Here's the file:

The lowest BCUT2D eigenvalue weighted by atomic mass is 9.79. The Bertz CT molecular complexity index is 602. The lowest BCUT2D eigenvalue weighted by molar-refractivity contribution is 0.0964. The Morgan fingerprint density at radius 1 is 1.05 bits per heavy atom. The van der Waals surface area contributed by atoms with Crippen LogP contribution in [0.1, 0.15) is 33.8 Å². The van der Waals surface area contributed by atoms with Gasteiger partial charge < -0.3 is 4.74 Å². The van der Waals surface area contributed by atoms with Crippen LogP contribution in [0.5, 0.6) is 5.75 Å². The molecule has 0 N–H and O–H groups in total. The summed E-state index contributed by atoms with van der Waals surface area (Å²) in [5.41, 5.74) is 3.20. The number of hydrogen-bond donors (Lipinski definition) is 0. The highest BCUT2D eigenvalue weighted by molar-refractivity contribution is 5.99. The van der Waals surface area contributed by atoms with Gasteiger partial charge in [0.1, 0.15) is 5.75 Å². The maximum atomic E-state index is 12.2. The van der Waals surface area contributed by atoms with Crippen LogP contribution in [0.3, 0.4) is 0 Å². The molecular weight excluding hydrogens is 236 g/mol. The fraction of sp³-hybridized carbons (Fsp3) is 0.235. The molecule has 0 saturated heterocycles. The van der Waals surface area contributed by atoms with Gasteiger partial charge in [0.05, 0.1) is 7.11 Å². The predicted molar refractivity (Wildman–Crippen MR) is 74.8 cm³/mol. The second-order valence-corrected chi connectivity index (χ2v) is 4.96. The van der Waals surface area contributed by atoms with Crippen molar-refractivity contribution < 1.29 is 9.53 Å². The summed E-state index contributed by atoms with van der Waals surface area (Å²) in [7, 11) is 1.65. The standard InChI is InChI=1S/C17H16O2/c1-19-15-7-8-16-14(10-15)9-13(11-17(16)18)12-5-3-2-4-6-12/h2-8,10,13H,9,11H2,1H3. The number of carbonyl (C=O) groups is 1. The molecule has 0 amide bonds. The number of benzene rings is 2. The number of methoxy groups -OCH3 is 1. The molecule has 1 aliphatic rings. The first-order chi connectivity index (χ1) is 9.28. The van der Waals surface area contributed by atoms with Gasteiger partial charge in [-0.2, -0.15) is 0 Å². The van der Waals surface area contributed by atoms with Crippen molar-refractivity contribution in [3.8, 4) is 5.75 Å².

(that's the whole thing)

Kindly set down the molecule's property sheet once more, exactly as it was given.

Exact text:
The lowest BCUT2D eigenvalue weighted by atomic mass is 9.79. The Bertz CT molecular complexity index is 602. The lowest BCUT2D eigenvalue weighted by molar-refractivity contribution is 0.0964. The Morgan fingerprint density at radius 1 is 1.05 bits per heavy atom. The van der Waals surface area contributed by atoms with Crippen LogP contribution in [0.1, 0.15) is 33.8 Å². The van der Waals surface area contributed by atoms with Gasteiger partial charge < -0.3 is 4.74 Å². The van der Waals surface area contributed by atoms with Crippen LogP contribution in [0.5, 0.6) is 5.75 Å². The molecule has 0 N–H and O–H groups in total. The summed E-state index contributed by atoms with van der Waals surface area (Å²) in [5.41, 5.74) is 3.20. The number of hydrogen-bond donors (Lipinski definition) is 0. The highest BCUT2D eigenvalue weighted by molar-refractivity contribution is 5.99. The van der Waals surface area contributed by atoms with Gasteiger partial charge in [0.1, 0.15) is 5.75 Å². The maximum atomic E-state index is 12.2. The van der Waals surface area contributed by atoms with Crippen LogP contribution in [0.3, 0.4) is 0 Å². The molecular weight excluding hydrogens is 236 g/mol. The fraction of sp³-hybridized carbons (Fsp3) is 0.235. The molecule has 0 saturated heterocycles. The van der Waals surface area contributed by atoms with Gasteiger partial charge in [0.05, 0.1) is 7.11 Å². The predicted molar refractivity (Wildman–Crippen MR) is 74.8 cm³/mol. The second-order valence-corrected chi connectivity index (χ2v) is 4.96. The van der Waals surface area contributed by atoms with Crippen molar-refractivity contribution < 1.29 is 9.53 Å². The summed E-state index contributed by atoms with van der Waals surface area (Å²) in [7, 11) is 1.65. The standard InChI is InChI=1S/C17H16O2/c1-19-15-7-8-16-14(10-15)9-13(11-17(16)18)12-5-3-2-4-6-12/h2-8,10,13H,9,11H2,1H3. The number of carbonyl (C=O) groups is 1. The molecule has 0 amide bonds. The number of benzene rings is 2. The number of methoxy groups -OCH3 is 1. The molecule has 1 aliphatic rings. The first-order chi connectivity index (χ1) is 9.28. The van der Waals surface area contributed by atoms with Gasteiger partial charge in [-0.2, -0.15) is 0 Å². The van der Waals surface area contributed by atoms with Crippen molar-refractivity contribution in [3.8, 4) is 5.75 Å².